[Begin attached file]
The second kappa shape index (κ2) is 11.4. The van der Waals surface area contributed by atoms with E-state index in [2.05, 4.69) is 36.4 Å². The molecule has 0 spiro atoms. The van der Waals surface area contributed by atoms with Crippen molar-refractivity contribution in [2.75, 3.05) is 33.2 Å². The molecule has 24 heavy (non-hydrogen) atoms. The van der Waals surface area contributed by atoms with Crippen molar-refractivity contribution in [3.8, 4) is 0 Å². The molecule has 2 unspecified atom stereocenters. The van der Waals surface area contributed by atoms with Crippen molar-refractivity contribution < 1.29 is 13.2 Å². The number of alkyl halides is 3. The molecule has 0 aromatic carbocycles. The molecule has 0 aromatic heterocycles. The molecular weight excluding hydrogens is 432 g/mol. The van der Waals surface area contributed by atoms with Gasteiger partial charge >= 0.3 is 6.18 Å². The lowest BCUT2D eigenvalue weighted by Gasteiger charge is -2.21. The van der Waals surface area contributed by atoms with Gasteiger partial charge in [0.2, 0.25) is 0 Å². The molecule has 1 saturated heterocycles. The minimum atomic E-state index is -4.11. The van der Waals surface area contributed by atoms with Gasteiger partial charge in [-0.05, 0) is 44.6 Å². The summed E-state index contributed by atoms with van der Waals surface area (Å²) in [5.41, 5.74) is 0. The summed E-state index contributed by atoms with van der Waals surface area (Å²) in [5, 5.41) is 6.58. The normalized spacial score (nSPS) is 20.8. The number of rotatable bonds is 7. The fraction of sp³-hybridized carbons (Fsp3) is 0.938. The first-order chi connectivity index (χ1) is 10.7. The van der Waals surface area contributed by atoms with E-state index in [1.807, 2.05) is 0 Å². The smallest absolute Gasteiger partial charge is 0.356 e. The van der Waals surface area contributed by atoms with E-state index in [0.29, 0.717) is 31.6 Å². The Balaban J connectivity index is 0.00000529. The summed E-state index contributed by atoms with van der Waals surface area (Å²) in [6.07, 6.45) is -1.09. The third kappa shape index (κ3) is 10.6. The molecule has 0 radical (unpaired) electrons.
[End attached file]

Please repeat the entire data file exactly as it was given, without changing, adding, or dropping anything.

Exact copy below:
The second kappa shape index (κ2) is 11.4. The van der Waals surface area contributed by atoms with E-state index in [2.05, 4.69) is 36.4 Å². The molecule has 0 spiro atoms. The van der Waals surface area contributed by atoms with Crippen molar-refractivity contribution in [2.75, 3.05) is 33.2 Å². The molecule has 24 heavy (non-hydrogen) atoms. The van der Waals surface area contributed by atoms with Crippen molar-refractivity contribution in [3.8, 4) is 0 Å². The molecule has 2 unspecified atom stereocenters. The van der Waals surface area contributed by atoms with Crippen molar-refractivity contribution < 1.29 is 13.2 Å². The number of alkyl halides is 3. The molecule has 0 aromatic carbocycles. The molecule has 0 aromatic heterocycles. The molecular weight excluding hydrogens is 432 g/mol. The van der Waals surface area contributed by atoms with Gasteiger partial charge >= 0.3 is 6.18 Å². The lowest BCUT2D eigenvalue weighted by Gasteiger charge is -2.21. The van der Waals surface area contributed by atoms with Gasteiger partial charge in [0.2, 0.25) is 0 Å². The molecule has 1 saturated heterocycles. The minimum atomic E-state index is -4.11. The van der Waals surface area contributed by atoms with Gasteiger partial charge in [-0.05, 0) is 44.6 Å². The summed E-state index contributed by atoms with van der Waals surface area (Å²) in [5.41, 5.74) is 0. The summed E-state index contributed by atoms with van der Waals surface area (Å²) in [5, 5.41) is 6.58. The normalized spacial score (nSPS) is 20.8. The number of rotatable bonds is 7. The fraction of sp³-hybridized carbons (Fsp3) is 0.938. The first-order chi connectivity index (χ1) is 10.7. The van der Waals surface area contributed by atoms with E-state index in [1.807, 2.05) is 0 Å². The smallest absolute Gasteiger partial charge is 0.356 e. The van der Waals surface area contributed by atoms with E-state index in [0.29, 0.717) is 31.6 Å². The Balaban J connectivity index is 0.00000529. The summed E-state index contributed by atoms with van der Waals surface area (Å²) in [6.07, 6.45) is -1.09. The third kappa shape index (κ3) is 10.6. The molecule has 0 radical (unpaired) electrons.